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Home Care- How to Ensure a Smooth Transition From a Nursing Facility to Your Home

Home Care Companion takes her patient for a walkUpon being discharged from a hospital or other medical facility such as a nursing home or rehabilitation facility, many individuals and their families believe that the toughest part of their recovery is behind them. However, in reality, it usually means the beginning of a whole new routine at home – one that involves more organization, effort, and awareness. How prepared a person is for returning home can make the difference in being at risk for hospital readmission. This is why many families choose Home Care Services from Interim HealthCare.

Most of the people who face the greatest risk of returning to the hospital are people with more than one chronic disease. This is a large number of individuals as one in four people over the age of 65 have a chronic disease. The most challenging of these chronic diseases are heart failure (HF), diabetes, Chronic Obstructive Pulmonary Disease (COPD) or Coronary Artery Disease (CAD) or any combination of these which is not uncommon with advancing age.

Interim Transitionsâ„  offers a variety of services to help hospitals, skilled nursing facilities, and inpatient rehabilitation teams reduce avoidable readmissions when skilled home health care is ordered, as well as when a patient is not eligible for a home health benefit but the facility discharge or transitions team has concerns about the patient managing when they return home.  The services offered by Interim HealthCare franchise offices can include the “Living with HF, Diabetes, CAD, or COPD” programs, as well as private pay chronic care support offering personal care and/or nursing focused on the key behaviors that can reduce readmissions.

InterimTransitionsâ„  services can ensure that the patient, as well as family:

  • Know what to expect when discharged or “transitioned” to their home – this can be significantly enhanced by an inpatient visit before discharge by the Transitional Care Coordinator or private duty supervisor to help the patient and family understand the home care services available.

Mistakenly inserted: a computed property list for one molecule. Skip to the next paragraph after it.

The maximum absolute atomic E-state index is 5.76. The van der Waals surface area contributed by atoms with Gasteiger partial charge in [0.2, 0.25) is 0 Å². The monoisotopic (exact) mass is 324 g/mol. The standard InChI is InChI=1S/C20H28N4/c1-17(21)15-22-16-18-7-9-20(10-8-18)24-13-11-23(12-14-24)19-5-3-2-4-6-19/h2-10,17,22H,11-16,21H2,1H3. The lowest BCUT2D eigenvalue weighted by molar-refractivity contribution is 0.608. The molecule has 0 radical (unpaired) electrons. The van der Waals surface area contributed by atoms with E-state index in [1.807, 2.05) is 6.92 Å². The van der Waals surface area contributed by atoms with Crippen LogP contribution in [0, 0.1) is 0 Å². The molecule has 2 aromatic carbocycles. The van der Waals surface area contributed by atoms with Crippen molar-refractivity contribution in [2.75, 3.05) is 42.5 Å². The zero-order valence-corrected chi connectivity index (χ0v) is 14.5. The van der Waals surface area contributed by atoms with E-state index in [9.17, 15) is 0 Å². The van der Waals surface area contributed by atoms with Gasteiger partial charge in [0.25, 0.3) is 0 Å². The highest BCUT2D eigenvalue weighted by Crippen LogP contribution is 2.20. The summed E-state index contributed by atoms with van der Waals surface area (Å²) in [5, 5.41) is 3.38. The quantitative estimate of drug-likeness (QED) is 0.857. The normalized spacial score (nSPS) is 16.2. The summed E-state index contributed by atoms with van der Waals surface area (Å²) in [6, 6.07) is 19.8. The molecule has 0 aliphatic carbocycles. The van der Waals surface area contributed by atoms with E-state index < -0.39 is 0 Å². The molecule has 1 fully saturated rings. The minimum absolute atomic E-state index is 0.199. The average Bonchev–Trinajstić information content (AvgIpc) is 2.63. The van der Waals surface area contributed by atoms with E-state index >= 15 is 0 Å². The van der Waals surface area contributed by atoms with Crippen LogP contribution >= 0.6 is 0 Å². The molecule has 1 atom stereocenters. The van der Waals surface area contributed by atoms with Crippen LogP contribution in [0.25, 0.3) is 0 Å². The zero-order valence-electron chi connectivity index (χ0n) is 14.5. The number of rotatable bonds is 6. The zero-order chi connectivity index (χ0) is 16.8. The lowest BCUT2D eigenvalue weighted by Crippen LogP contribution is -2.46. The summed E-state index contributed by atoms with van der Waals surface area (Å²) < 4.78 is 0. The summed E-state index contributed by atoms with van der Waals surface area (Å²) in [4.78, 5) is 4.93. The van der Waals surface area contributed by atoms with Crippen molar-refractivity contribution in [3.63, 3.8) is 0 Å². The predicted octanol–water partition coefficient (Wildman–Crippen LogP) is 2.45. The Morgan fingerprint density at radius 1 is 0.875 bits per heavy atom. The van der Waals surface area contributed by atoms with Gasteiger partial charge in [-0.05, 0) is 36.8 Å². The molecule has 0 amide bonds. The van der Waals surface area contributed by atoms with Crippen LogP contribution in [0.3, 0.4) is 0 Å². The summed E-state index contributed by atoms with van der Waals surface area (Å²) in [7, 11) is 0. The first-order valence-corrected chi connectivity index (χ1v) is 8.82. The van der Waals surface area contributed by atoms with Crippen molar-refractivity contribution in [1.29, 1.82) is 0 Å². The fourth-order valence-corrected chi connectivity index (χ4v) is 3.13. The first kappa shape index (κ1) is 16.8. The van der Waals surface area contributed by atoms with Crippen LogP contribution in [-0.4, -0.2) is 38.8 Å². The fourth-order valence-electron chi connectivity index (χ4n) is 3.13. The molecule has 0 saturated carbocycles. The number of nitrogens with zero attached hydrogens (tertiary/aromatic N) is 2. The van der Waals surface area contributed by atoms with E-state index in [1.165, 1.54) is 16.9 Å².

• Know what prescriptions the patient will be discharged with and which among those at home are continued, dosage changed or should be discarded- this should occur within 24 hrs of arriving home and involve an RN home visit which can include contact with the patient’s community physician and/or pharmacist; this visit is the first visit under a home health benefit  or as a private pay RN visit following discharge for the purpose of medication reconciliation.

  • Understand which medications should be taken, when and how much, as well as have a system in place that works for the patient to ensure that they take their medications when the health care team is not present. This is a goal of skilled home health care or a private pay medication set-up service.

  • Know the signs and symptoms to monitor that mean that their condition is getting worse. Know who to call and when with the goal of staying out of the ER and the hospital. This is part of patient care plan of skilled home health and can also be continued by private pay personal care aides when there is no longer a need for skilled care.

  • Get the patient to their physician within 14 days of discharge from the facility.
Interim Transitions

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